Nurkić’s size allows dribblers to use the screen more effectively. Ideally the ball-handler wants to get close to the pick-setter. This leaves the defender no space to get in between the pick and the dribble. Instead of dodging around the front side of the screen, the defender gets rubbed off, forced to choose between trailing the ball-handler over the top, swinging around under the screen, or switching defensive assignments with the big man guarding the center. Having to make those decisions slows down the defense and introduces room for miscommunication or error.

With Mason Plumlee and all skinnier centers, it’s harder to tell where the rub-off point is going to be. Mobile centers are usually antsy. They’re effective when they move, not when they stand still. They don’t want to hang with the screen because they make their money rolling down the lane or popping out for the jumper. Half the time the guard heads for a screen that’s not solid and doesn’t last long. The defender finds daylight, slides around the pick, and it’s as if the whole thing never happened.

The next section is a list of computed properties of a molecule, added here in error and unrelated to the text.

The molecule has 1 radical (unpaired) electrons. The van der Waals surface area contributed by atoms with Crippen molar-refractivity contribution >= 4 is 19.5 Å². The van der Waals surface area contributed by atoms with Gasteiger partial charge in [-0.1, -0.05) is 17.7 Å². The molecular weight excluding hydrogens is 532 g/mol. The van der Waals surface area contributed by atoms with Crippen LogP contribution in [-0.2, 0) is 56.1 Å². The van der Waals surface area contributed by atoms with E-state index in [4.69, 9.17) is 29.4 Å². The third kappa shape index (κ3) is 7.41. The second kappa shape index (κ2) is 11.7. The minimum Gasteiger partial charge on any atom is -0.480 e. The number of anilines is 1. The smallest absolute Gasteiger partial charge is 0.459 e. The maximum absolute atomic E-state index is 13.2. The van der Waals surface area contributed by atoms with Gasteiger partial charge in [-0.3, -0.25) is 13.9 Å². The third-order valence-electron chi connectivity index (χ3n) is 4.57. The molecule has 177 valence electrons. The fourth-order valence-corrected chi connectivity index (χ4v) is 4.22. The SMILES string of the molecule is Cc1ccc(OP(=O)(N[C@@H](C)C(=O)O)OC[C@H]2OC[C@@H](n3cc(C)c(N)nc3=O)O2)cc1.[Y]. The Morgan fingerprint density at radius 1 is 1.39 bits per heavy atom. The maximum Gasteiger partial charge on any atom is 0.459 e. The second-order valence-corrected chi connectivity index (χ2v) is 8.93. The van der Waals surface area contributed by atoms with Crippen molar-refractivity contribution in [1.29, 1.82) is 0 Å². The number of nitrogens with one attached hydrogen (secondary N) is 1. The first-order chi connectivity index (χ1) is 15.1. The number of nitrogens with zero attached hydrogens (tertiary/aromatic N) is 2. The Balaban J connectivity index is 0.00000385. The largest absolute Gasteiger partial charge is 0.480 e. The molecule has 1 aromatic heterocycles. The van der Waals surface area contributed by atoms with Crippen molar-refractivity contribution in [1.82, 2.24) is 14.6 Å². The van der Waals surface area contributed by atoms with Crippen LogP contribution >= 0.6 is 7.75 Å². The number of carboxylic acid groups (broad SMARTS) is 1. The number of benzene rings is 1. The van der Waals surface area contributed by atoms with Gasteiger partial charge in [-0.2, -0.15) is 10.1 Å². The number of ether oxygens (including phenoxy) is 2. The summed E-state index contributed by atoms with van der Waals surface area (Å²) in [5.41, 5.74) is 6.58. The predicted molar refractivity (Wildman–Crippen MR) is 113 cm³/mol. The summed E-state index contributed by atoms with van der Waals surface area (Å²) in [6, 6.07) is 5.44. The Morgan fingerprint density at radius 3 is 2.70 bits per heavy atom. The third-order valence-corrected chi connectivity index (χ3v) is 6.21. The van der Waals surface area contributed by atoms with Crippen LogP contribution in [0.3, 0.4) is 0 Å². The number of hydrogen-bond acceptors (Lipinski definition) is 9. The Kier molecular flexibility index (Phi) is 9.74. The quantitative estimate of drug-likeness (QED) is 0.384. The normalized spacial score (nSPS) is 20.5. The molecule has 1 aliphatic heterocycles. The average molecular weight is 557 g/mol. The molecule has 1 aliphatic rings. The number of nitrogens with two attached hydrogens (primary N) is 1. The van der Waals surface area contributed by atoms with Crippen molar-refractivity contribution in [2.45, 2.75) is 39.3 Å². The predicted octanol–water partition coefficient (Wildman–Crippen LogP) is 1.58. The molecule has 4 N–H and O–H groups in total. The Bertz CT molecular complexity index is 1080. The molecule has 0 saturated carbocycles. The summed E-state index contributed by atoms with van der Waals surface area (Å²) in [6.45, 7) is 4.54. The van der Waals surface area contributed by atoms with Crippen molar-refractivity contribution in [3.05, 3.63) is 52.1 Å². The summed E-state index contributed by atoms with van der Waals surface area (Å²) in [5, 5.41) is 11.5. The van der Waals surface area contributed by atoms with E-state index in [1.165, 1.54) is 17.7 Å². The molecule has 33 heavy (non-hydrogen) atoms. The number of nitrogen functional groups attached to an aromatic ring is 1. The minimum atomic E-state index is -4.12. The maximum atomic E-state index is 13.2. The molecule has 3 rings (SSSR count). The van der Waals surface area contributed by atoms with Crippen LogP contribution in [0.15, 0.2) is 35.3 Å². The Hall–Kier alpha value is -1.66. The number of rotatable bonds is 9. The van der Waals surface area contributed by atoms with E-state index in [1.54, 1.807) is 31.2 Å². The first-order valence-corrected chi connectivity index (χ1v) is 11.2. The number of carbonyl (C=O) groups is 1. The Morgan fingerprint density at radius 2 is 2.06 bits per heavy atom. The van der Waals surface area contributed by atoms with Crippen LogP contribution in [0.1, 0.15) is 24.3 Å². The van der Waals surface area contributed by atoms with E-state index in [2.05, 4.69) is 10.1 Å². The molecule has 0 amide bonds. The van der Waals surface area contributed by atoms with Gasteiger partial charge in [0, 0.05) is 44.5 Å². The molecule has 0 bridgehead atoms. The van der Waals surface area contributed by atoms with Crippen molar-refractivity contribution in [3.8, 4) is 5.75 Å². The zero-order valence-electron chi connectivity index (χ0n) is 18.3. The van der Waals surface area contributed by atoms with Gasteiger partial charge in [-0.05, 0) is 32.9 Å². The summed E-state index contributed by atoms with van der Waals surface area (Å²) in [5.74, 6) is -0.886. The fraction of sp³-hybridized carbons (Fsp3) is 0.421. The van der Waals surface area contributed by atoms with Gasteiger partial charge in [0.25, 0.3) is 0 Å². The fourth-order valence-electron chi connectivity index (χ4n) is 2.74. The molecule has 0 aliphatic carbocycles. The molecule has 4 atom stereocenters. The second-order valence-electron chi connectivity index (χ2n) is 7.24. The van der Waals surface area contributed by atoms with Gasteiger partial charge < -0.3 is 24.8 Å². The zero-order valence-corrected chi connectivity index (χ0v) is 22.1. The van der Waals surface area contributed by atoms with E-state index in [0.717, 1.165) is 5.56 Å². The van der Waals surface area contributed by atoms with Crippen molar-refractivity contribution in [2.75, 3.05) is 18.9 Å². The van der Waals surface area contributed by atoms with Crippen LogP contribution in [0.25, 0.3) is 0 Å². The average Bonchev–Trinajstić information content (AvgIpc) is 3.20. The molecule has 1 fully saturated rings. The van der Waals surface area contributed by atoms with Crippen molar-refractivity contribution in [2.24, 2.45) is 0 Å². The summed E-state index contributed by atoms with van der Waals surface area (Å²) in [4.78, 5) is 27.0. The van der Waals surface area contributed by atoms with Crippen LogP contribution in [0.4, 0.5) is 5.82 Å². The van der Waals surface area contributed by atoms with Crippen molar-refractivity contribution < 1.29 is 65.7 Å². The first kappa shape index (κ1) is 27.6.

When Nurkić sets a screen you can see it coming. He’s a wide target. He’s not going to get bumped off his spot and he’s not going to move quickly. That tree is PLANTED. This makes the margin for error comparatively huge.

But that’s not all. Nurkić demands attention and presents options rolling down the lane that Plumlee just didn’t. Plumlee could finish at the rim but only if he could catch and immediately dunk it. If you got in front of him at all you could seriously impact his chances of scoring. Newton’s Second Law of Physics (force equals mass times acceleration) explains why getting in front of Nurk is a bad idea. Chances are you won’t impact his shot as much as his body impacts you. If you do impede his progress, he’s still got a spin move. The defense has to stay in front of him and slow his roll from the start, not letting him get a head of steam. The resulting single-coverage leaves the dribbler in a better position to score.